Here in Brazil, those who look around see several Android phones, with different sizes and prices (mainly), and can realize that even those with superb low income already have a smartphone has almost become a matter of survival. Look at service ads, small businesses or even believe me, I've seen bus service: everywhere we see a mobile number called “WhatsApp” or “Zap” and even “ZapZap” (here, our Brazilianism) speaking louder). That is, to have this application installed, the phone needs a certain (albeit very basic) specification.
This is one of several cases which show that phones with touchscreens have far exceeded the niche barrier. A market that previously interested in geeks And technology aficionados are now in the hands of anyone from children to the elderly. If you ask about the origin of smartphones with touch screen, many may not even know that everything started to become popular with the iPhone and its large (yes, at the time 3.5 ″ were considered quite a mobile) capacitive screen; But it does not deserve to anyone who does not know, it is part. Incidentally, it is even more incredible that this phenomenon happens, as it only demonstrates how important it has been to the world, as all other phone manufacturers have taken advantage of it and made this technology the standard we have seen today.
With the iPhone's 10th anniversary, several vehicles are “hiring” former executives and employees working at Apple at that time to share their experiences with the product that has truly revolutionized the world.
A short 10-minute documentary published by The Wall Street Journal, was attended by former Apple Scott Forstall, Tony Fadell and Greg Christie to briefly tell some stories about the creation and development of the iPhone.
Fadell, considered “the Father of the iPod,” told that story that Steve Jobs wanted a smartphone and at first considered it something like the company's music device (since phones were the biggest threat to the existence of iPods) . But as a cell phone with a Click wheel would make it look like those old phones with rotary keys, they dismissed the idea.
To try to solve this, Jobs would have taken him to a room with something very special:
Steve said, "Come here, I need to show you something." Then he led me into a room that basically had a demo the size of a ping pong table with a projector that designed a Mac interface. And you could use your entire hand, you could touch different things on it, like a big Mac.
And he said, "I think this will solve our problem."
Forstall, the former iOS head, Forstall told of Jobs's great pressure to have a good user interface, basically if they couldn't create something in two weeks, the CEO would give the project to another team.
He also cited the keyboard, which was pretty bad even after everything was going well, a year before the phone was released. At first they had even thought of a QWERTY keyboard, but it didn't work so well. So Forstall "paused" all the activities of the system engineers so that everyone focused only on creating a functional keyboard.
Among many ideas (and crazy things like difficult gestures to learn), an engineer brought up the same QWERTY keyboard idea they had before, but this time it was fully functional. The engineer explained that he used artificial intelligence technologies to “predict” what the user would type next; if one typed "T", it would be quite predictable that the letter "H" would come later, so the "typing area" around that letter would widen, making it faster and more practical.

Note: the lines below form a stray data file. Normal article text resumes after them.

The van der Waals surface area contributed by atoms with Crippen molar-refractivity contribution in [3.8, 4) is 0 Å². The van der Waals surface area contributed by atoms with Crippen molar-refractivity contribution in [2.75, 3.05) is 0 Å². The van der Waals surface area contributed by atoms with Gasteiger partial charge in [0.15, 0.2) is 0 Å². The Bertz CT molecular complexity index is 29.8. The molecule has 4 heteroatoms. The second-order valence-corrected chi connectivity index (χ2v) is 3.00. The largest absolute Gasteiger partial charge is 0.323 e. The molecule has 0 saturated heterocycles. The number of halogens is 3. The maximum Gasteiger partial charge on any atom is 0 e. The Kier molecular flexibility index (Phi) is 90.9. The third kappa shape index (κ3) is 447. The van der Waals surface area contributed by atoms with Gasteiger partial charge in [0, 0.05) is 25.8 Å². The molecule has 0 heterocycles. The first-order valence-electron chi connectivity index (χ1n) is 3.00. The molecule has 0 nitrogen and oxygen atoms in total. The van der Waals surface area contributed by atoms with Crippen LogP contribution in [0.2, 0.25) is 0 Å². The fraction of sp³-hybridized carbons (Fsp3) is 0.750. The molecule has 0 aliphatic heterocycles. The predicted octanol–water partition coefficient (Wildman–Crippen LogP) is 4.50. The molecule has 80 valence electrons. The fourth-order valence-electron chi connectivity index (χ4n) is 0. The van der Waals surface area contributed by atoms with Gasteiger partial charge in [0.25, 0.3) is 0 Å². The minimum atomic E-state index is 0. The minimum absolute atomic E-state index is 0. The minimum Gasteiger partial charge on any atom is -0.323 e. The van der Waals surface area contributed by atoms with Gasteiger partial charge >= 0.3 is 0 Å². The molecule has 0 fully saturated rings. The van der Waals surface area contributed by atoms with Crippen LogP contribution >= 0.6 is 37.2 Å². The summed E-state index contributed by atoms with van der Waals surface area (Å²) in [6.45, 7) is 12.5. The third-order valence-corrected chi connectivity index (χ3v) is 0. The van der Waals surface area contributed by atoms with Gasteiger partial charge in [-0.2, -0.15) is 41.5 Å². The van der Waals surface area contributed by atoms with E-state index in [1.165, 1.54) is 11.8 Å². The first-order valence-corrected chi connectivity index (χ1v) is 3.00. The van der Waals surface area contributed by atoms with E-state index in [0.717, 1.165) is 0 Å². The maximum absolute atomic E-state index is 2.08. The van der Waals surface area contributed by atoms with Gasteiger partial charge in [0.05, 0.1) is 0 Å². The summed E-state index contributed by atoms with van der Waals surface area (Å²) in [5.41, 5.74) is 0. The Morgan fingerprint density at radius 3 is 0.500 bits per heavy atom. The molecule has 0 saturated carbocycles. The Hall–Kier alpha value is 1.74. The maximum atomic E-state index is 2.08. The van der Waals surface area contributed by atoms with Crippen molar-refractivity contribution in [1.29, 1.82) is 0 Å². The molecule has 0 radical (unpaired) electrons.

Christie, Apple's former vice president of human interfaces, recalled Jobs's reaction when he saw the final idea presented after the team's two weeks of hard work in 2005.
The first time he saw it, it was completely silent, he said nothing. He said nothing, made no gesture, asked no questions. So he sat back and said, “Show him to me again.” And then we went through the whole process again and Steve was quite impressed throughout the demonstration. It was a great job.
Our reward for doing a great job on that show was, you know, killing us in the next two and a half years.
Check out the full video in English below:
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After Jobs announced such an amazing phone, only four people were chosen to test the iPhone firsthand: Steven levy, gives Newsweek; Ed baig, of USA TODAY; Walt mossbergwhich was from Wall street journal at the time; and David Poguewhich was from New York Times.
To celebrate the device's birthday, Pogue is now on Yahoo Finance He interviewed the other three figures, who addressed topics such as the impact of the iPhone these days and, like Jobs himself, explained how no one predicted that success would remain. They also talked about iPhones sales falling and how people no longer talk Gadgetsbut of "fields" such as artificial intelligence, machine learning and more.
Check out the video interview below:
THE CBS News He also paid tribute to the iPhone, with an article showing reports of the time of the iPhone's release and some other footage of Pogue's interview with the three journalists. In addition, Pogue talked to one of the engineers behind some iOS animations:
Part of what made the iPhone a success was that the objects in this touchscreen world had their own physics. Can you thank the Bas ording for some of them, like the way the lists get boost when you pull them, or how they jump a little when they reach the end.
"And now, a billion people are using your idea," said Pogue.
“A billiard? That's a lot! ”Ording laughed.
“Anyone at the time on this team had any idea how big that would be?”
“Oh no, not at all. I sure didn't have one.
Check out the article below:
Next Thursday, June 29, the iPhone completes 10 years of its arrival on the market. Therefore, we will certainly see several other stories related to the apparatus that revolutionized the world. 📱🎉
via MacStories, MacRumors